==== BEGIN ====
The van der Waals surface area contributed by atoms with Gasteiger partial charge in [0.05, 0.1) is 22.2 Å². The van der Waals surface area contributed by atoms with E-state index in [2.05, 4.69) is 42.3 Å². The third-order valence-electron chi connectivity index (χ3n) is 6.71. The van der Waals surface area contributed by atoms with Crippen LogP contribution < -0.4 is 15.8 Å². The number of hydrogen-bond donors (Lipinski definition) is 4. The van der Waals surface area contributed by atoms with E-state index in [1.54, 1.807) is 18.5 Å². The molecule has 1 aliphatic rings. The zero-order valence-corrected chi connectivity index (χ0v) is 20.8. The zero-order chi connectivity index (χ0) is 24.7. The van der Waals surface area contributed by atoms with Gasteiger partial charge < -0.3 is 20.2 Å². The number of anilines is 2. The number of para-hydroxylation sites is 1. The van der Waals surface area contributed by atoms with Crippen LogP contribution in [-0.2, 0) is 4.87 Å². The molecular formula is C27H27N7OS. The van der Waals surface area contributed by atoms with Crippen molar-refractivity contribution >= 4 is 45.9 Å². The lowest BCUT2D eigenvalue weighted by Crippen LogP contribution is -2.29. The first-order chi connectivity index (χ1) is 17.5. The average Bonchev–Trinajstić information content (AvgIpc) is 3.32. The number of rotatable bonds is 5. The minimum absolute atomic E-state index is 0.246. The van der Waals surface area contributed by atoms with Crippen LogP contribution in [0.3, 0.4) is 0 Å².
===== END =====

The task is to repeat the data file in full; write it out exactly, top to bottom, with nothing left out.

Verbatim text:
The van der Waals surface area contributed by atoms with Gasteiger partial charge in [0.05, 0.1) is 22.2 Å². The van der Waals surface area contributed by atoms with E-state index in [2.05, 4.69) is 42.3 Å². The third-order valence-electron chi connectivity index (χ3n) is 6.71. The van der Waals surface area contributed by atoms with Crippen LogP contribution < -0.4 is 15.8 Å². The number of hydrogen-bond donors (Lipinski definition) is 4. The van der Waals surface area contributed by atoms with E-state index in [1.54, 1.807) is 18.5 Å². The molecule has 1 aliphatic rings. The zero-order valence-corrected chi connectivity index (χ0v) is 20.8. The zero-order chi connectivity index (χ0) is 24.7. The van der Waals surface area contributed by atoms with Gasteiger partial charge < -0.3 is 20.2 Å². The number of anilines is 2. The number of para-hydroxylation sites is 1. The van der Waals surface area contributed by atoms with Crippen LogP contribution in [-0.2, 0) is 4.87 Å². The molecular formula is C27H27N7OS. The van der Waals surface area contributed by atoms with Crippen molar-refractivity contribution >= 4 is 45.9 Å². The lowest BCUT2D eigenvalue weighted by Crippen LogP contribution is -2.29. The first-order chi connectivity index (χ1) is 17.5. The average Bonchev–Trinajstić information content (AvgIpc) is 3.32. The number of rotatable bonds is 5. The minimum absolute atomic E-state index is 0.246. The van der Waals surface area contributed by atoms with Crippen LogP contribution in [0.3, 0.4) is 0 Å².